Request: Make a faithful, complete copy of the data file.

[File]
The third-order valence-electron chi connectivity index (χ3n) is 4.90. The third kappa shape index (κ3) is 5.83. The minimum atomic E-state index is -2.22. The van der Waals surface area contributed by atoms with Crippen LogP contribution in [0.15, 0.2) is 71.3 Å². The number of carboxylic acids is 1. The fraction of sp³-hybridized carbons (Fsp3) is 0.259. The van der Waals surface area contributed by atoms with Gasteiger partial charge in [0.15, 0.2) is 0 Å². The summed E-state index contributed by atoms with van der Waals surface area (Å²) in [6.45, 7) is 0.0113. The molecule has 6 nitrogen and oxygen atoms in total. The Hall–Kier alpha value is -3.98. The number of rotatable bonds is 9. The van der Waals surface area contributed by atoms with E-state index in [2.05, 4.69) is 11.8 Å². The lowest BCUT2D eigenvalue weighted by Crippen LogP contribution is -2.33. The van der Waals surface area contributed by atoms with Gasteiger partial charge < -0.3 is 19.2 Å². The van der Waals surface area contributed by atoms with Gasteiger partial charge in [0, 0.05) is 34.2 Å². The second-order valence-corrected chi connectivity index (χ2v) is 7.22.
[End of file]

The third-order valence-electron chi connectivity index (χ3n) is 4.90. The third kappa shape index (κ3) is 5.83. The minimum atomic E-state index is -2.22. The van der Waals surface area contributed by atoms with Crippen LogP contribution in [0.15, 0.2) is 71.3 Å². The number of carboxylic acids is 1. The fraction of sp³-hybridized carbons (Fsp3) is 0.259. The van der Waals surface area contributed by atoms with Gasteiger partial charge in [0.15, 0.2) is 0 Å². The summed E-state index contributed by atoms with van der Waals surface area (Å²) in [6.45, 7) is 0.0113. The molecule has 6 nitrogen and oxygen atoms in total. The Hall–Kier alpha value is -3.98. The number of rotatable bonds is 9. The van der Waals surface area contributed by atoms with E-state index in [2.05, 4.69) is 11.8 Å². The lowest BCUT2D eigenvalue weighted by Crippen LogP contribution is -2.33. The van der Waals surface area contributed by atoms with Gasteiger partial charge < -0.3 is 19.2 Å². The van der Waals surface area contributed by atoms with Gasteiger partial charge in [0, 0.05) is 34.2 Å². The second-order valence-corrected chi connectivity index (χ2v) is 7.22.